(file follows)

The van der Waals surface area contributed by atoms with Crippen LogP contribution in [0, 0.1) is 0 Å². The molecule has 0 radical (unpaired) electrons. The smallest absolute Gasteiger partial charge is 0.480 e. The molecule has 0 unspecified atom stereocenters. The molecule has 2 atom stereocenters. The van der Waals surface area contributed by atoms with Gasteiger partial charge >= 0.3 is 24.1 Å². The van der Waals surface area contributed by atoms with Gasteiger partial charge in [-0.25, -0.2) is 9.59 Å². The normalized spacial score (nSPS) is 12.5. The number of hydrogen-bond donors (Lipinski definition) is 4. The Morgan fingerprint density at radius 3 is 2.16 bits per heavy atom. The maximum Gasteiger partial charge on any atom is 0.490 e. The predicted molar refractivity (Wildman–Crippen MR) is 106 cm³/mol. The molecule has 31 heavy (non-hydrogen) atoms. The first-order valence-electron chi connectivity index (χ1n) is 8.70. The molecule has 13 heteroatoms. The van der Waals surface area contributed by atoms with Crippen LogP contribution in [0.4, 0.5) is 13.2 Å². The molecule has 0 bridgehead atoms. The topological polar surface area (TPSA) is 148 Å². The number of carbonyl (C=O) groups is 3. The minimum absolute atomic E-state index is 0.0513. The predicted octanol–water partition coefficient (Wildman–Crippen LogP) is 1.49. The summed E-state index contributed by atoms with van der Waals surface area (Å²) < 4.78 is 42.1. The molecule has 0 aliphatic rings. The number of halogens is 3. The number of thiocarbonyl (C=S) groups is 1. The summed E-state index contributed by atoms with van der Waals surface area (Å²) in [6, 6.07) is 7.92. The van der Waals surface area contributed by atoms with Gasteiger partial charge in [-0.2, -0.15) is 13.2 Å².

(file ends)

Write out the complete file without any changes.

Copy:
The van der Waals surface area contributed by atoms with Crippen LogP contribution in [0, 0.1) is 0 Å². The molecule has 0 radical (unpaired) electrons. The smallest absolute Gasteiger partial charge is 0.480 e. The molecule has 0 unspecified atom stereocenters. The molecule has 2 atom stereocenters. The van der Waals surface area contributed by atoms with Gasteiger partial charge >= 0.3 is 24.1 Å². The van der Waals surface area contributed by atoms with Gasteiger partial charge in [-0.25, -0.2) is 9.59 Å². The normalized spacial score (nSPS) is 12.5. The number of hydrogen-bond donors (Lipinski definition) is 4. The Morgan fingerprint density at radius 3 is 2.16 bits per heavy atom. The maximum Gasteiger partial charge on any atom is 0.490 e. The predicted molar refractivity (Wildman–Crippen MR) is 106 cm³/mol. The molecule has 31 heavy (non-hydrogen) atoms. The first-order valence-electron chi connectivity index (χ1n) is 8.70. The molecule has 13 heteroatoms. The van der Waals surface area contributed by atoms with Crippen LogP contribution in [0.4, 0.5) is 13.2 Å². The molecule has 0 bridgehead atoms. The topological polar surface area (TPSA) is 148 Å². The number of carbonyl (C=O) groups is 3. The minimum absolute atomic E-state index is 0.0513. The predicted octanol–water partition coefficient (Wildman–Crippen LogP) is 1.49. The summed E-state index contributed by atoms with van der Waals surface area (Å²) < 4.78 is 42.1. The molecule has 0 aliphatic rings. The number of halogens is 3. The number of thiocarbonyl (C=S) groups is 1. The summed E-state index contributed by atoms with van der Waals surface area (Å²) in [6, 6.07) is 7.92. The van der Waals surface area contributed by atoms with Gasteiger partial charge in [-0.2, -0.15) is 13.2 Å².